Greg Boyd’s Problem with God

What Greg Boyd thinks is a problem — the Cruciformity of God in Christ vs. the Warrior God of some Old Testament passages — others think is not a problem. One specific form of the non-problem-with-God is to pose God as the God of wrath and argue that every human being deserves the wrath of God, deserves the wrath of the Warrior God. Therefore, since the Warrior God was at work in pouring out wrath on Christ on the cross,... Read more

A Book You Might be Surprised I Like

Mike Bird has enlisted me in a collection of posts by “bibliobloggers” and the question is What book do I like that others might be surprised I like? I read for a living — reading and writing and teaching and reading some more for teaching and writing. But I also read for pleasure. My habit is to work from about 7:30am to around 2pm and then after that I tend to read what I want — desultory reading is the... Read more

The Blessing of Jesus

What does Jesus mean when he says “Blessed are those who…”? What does it mean to be blessed or bless-ed? This is the question Jonathan Pennington attempts to answer in his new important book The Sermon on the Mount and Human Flourishing. It’s one of the most important questions for the interpreter of the Sermon on the Mount, and he has gone to considerable depths in his virtue-ethics understanding of “blessed” as “human flourishing.” I’ll give his basics. I have... Read more

Jean Twenge and iGen Concerns

Jean Twenge and Smartphones and iGen: Excerpted from her soon-to-appear book:  iGen: Why Today’s Super-Connected Kids Are Growing Up Less Rebellious, More Tolerant, Less Happy–and Completely Unprepared for Adulthood–and What That Means for the Rest of Us I’ve been researching generational differences for 25 years, starting when I was a 22-year-old doctoral student in psychology. Typically, the characteristics that come to define a generation appear gradually, and along a continuum. Beliefs and behaviors that were already rising simply continue to... Read more

Every Church Needs an Adam (McHugh)

This is my foreword to the second edition of Adam McHugh’s Introverts in the Church. I recommend this book for every pastor, especially for the extroverted types. No, every extroverted pastor must read this. Deacons or elders or the vestry need to read this too.  The biggest and “successful” churches are designed by and appeal to extroverts. The smallest and least “successful” churches are designed by and appeal to introverts. I have no statistics for my claim but I’m a theologian,... Read more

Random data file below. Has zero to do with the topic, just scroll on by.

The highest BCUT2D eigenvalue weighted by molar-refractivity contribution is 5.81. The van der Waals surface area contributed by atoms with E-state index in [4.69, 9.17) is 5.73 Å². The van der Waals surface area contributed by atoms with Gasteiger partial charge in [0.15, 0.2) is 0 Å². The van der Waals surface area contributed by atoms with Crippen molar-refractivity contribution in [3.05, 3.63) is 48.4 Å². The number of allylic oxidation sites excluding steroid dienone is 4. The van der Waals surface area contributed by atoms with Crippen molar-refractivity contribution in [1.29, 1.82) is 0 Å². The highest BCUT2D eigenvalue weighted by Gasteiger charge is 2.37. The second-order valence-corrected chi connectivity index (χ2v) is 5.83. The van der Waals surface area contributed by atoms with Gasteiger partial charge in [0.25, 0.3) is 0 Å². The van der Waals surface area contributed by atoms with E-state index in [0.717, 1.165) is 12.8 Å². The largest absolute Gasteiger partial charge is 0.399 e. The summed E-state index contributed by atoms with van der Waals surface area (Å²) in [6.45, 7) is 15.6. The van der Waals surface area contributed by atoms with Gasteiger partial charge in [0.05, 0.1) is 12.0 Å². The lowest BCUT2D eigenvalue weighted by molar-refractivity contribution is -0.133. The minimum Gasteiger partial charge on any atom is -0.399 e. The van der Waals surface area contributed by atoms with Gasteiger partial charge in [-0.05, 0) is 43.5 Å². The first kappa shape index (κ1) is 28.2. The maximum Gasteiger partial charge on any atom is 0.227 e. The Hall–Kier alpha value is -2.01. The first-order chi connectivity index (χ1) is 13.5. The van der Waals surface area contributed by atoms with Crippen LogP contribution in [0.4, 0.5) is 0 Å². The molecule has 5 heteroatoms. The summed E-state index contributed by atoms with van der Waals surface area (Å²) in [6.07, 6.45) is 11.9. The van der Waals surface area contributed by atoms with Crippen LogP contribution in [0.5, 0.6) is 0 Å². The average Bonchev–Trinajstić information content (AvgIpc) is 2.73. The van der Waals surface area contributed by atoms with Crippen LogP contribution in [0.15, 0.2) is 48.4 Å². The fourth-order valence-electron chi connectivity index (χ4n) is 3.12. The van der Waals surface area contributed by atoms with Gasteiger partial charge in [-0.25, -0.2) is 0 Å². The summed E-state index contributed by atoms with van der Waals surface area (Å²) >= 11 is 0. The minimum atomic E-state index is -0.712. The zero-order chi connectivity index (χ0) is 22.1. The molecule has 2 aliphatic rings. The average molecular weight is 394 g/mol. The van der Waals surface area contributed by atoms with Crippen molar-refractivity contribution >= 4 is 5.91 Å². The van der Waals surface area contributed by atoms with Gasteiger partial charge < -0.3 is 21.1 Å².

Transfiguration of Jesus

O God, who on the holy mount revealed to chosen witnesses your well-beloved Son, wonderfully transfigured, in raiment white and glistening: Mercifully grant that we, being delivered from the disquietude of this world, may by faith behold the King in his beauty; who with you, O Father, and you, O Holy Spirit, lives and reigns, one God, for ever and ever. Amen. BCP

Weekly Meanderings, 5 August 2017

The Bests and Mosts about American Universities and Colleges. An alternative to Rod Dreher: The Pietist Option. Of course, that kind of change won’t happen overnight. But churches that are “reformed, and always reforming” don’t offer quick fixes. Instead, we must study God’s Word, live out our faith in love, and strive for unity with patience, and in hope. For in the end, the Pietist option is to live in active expectation that the God of the Resurrection works through... Read more

Should Pastors Know about Giving in the Church?

By John Frye People’s Giving: Should Pastors Know? [For a solid academic book on what Paul taught about money and charity, see Bruce Longenecker, Remember the Poor.] I’ve heard it and you’ve heard it: Jesus talked more about money than he talked about heaven and hell combined. The Bible repeatedly addresses money issues. With all that, a good friend known for informed conversation, told me that less than 1% of USAmerican pastors preach about money. Yes, I did my two sermons... Read more

Recent Podcast

Roger Olson: What is Fundamentalism?

In his fine and wide-ranging post on fundamentalism, Roger proposes these: [My favorite book on fundamentalism is by George Marsden: Fundamentalism and American Culture.] Here is what I look for—a critical mass of spiritual-theological “symptoms” that I find common to and almost unique (in terms of emphasis and influence) among a particular tribe of American Protestant Christians. 1) A tendency to elevate doctrines historically considered “secondary” (non-essentials) to the status of dogmas such that anyone who questions them questions the... Read more
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